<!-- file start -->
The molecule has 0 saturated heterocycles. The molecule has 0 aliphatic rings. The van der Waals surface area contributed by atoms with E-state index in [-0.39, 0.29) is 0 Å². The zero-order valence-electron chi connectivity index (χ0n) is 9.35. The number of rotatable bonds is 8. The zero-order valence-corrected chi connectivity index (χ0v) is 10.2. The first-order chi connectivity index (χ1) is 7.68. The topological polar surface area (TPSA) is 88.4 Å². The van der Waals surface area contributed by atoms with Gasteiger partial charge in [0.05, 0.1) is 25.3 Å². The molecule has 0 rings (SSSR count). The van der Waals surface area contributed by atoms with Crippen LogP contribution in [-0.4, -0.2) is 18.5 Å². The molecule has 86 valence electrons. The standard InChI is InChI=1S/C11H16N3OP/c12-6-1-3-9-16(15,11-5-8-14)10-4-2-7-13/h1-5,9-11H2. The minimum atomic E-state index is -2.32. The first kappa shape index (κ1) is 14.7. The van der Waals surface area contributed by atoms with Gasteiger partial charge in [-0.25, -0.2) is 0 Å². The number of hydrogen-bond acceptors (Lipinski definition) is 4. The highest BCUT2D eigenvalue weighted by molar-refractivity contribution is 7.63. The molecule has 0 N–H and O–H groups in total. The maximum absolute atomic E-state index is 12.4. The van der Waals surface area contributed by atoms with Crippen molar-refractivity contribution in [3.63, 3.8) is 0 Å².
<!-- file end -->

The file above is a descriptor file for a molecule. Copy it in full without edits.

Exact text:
The molecule has 0 saturated heterocycles. The molecule has 0 aliphatic rings. The van der Waals surface area contributed by atoms with E-state index in [-0.39, 0.29) is 0 Å². The zero-order valence-electron chi connectivity index (χ0n) is 9.35. The number of rotatable bonds is 8. The zero-order valence-corrected chi connectivity index (χ0v) is 10.2. The first-order chi connectivity index (χ1) is 7.68. The topological polar surface area (TPSA) is 88.4 Å². The van der Waals surface area contributed by atoms with Gasteiger partial charge in [0.05, 0.1) is 25.3 Å². The molecule has 0 rings (SSSR count). The van der Waals surface area contributed by atoms with Crippen LogP contribution in [-0.4, -0.2) is 18.5 Å². The molecule has 86 valence electrons. The standard InChI is InChI=1S/C11H16N3OP/c12-6-1-3-9-16(15,11-5-8-14)10-4-2-7-13/h1-5,9-11H2. The minimum atomic E-state index is -2.32. The first kappa shape index (κ1) is 14.7. The van der Waals surface area contributed by atoms with Gasteiger partial charge in [-0.25, -0.2) is 0 Å². The number of hydrogen-bond acceptors (Lipinski definition) is 4. The highest BCUT2D eigenvalue weighted by molar-refractivity contribution is 7.63. The molecule has 0 N–H and O–H groups in total. The maximum absolute atomic E-state index is 12.4. The van der Waals surface area contributed by atoms with Crippen molar-refractivity contribution in [3.63, 3.8) is 0 Å².